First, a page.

The discs of spiral galaxies are utterly lovely things to behold, and we can learn a lot about their structure and how they form by looking at them from the flat side, or on an oblique angle. But, as a new image released by the European Southern Observatory attests, you can also learn a lot by looking at them from the side -- and they're gorgeous from any angle.
This is NGC 1055, a spiral galaxy located some 55 million light-years away in the large northern hemisphere constellation of Cetus (The Sea Monster). It's about 115,800 light-years in diameter, which is comparable in size to our own Milky Way galaxy (100,000 light-years).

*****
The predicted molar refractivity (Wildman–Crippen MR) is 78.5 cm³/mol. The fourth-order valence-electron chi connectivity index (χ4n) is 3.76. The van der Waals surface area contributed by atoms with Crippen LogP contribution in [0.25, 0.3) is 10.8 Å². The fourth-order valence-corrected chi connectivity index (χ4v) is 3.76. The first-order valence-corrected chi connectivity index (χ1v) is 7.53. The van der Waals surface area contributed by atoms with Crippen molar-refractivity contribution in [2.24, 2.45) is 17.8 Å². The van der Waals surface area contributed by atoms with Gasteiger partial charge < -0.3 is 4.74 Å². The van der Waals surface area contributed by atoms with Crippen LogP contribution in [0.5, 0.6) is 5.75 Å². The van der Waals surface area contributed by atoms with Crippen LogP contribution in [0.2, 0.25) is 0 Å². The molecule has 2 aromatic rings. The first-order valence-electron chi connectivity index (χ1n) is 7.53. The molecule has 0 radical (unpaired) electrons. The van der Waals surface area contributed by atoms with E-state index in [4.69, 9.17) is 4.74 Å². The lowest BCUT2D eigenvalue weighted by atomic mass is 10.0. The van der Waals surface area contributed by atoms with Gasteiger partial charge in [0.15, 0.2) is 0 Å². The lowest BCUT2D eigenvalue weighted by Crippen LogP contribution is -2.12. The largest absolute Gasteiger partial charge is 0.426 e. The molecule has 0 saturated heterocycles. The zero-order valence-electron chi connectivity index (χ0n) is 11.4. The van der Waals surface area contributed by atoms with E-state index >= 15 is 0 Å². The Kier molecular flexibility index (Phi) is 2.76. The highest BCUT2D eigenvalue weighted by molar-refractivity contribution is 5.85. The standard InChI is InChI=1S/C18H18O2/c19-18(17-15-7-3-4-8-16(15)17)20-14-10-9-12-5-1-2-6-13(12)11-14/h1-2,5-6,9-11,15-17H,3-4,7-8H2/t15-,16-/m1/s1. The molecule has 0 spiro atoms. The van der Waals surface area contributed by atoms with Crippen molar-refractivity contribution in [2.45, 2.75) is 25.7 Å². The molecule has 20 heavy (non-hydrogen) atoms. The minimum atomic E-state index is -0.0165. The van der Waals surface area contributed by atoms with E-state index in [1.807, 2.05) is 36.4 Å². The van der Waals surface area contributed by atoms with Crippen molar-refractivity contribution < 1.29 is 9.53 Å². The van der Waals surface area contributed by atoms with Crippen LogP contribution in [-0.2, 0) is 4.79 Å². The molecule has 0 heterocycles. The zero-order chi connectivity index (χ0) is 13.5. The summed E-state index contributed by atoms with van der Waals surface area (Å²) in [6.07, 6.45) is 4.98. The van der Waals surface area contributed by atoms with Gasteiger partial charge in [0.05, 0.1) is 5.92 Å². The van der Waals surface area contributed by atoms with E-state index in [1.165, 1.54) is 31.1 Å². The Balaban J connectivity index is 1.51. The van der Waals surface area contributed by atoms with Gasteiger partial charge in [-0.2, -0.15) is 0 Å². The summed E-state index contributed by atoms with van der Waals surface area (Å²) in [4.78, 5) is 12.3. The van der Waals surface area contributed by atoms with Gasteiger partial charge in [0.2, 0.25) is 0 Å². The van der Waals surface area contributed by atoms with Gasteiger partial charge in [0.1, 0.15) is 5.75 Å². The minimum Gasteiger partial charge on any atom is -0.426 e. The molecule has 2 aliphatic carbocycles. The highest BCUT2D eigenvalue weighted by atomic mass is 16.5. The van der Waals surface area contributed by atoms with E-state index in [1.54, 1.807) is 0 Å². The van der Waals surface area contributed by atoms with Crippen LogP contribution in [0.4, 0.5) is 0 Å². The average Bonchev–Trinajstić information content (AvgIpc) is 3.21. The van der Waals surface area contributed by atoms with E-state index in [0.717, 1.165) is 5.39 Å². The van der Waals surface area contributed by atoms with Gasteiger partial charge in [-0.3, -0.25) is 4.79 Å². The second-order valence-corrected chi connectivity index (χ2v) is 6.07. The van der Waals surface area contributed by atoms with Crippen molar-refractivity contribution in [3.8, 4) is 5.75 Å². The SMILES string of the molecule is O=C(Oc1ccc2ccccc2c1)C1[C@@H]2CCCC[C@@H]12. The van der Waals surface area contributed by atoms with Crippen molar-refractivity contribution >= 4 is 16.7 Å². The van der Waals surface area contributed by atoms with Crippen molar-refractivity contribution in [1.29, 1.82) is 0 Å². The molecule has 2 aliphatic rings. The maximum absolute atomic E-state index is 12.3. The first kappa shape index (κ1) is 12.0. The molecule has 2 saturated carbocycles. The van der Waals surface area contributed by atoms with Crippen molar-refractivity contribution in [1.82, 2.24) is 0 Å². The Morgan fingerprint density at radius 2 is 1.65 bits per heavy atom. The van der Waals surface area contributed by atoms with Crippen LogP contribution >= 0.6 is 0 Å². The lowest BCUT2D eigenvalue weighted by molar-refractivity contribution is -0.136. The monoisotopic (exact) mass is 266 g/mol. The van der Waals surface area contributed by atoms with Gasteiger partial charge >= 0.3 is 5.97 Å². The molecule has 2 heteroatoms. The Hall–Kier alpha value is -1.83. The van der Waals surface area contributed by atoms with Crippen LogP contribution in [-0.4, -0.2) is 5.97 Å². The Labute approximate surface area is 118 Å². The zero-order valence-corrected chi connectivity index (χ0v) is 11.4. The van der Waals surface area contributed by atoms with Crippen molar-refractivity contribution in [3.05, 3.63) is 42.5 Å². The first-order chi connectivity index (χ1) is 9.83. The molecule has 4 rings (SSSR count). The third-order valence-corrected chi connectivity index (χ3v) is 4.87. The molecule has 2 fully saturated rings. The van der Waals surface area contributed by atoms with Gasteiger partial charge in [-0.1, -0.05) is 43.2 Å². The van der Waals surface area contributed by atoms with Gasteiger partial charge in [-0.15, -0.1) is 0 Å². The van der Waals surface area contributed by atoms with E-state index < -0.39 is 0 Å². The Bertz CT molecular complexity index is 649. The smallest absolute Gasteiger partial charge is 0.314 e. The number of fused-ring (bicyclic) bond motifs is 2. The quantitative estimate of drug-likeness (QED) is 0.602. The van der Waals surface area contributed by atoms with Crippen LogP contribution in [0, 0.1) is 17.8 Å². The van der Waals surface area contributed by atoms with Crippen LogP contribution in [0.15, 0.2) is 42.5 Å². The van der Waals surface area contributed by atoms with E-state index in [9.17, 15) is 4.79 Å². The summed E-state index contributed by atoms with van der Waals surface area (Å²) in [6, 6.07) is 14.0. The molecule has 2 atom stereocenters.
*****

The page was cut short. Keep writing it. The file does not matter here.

According to the ESO, this angle allows astronomers to study key features that are difficult to see when looking directly at the disc. For example, the height of the disc and the bulge of the core. You can also see how the stars are distributed, overall, and the direction material stretches away in the vertical plane around the edges of the galaxy.
You can also see how NGC 1055 is slightly warped and buckled. This is likely because of its interactions with Messier 77, or NGC 1068, another spiral galaxy with which it forms a binary system. Messier 77 is only separated from NGC 1055 by a distance of about 442,000 light-years.
If you want a wallpaper-sized version of this image, you can grab it here.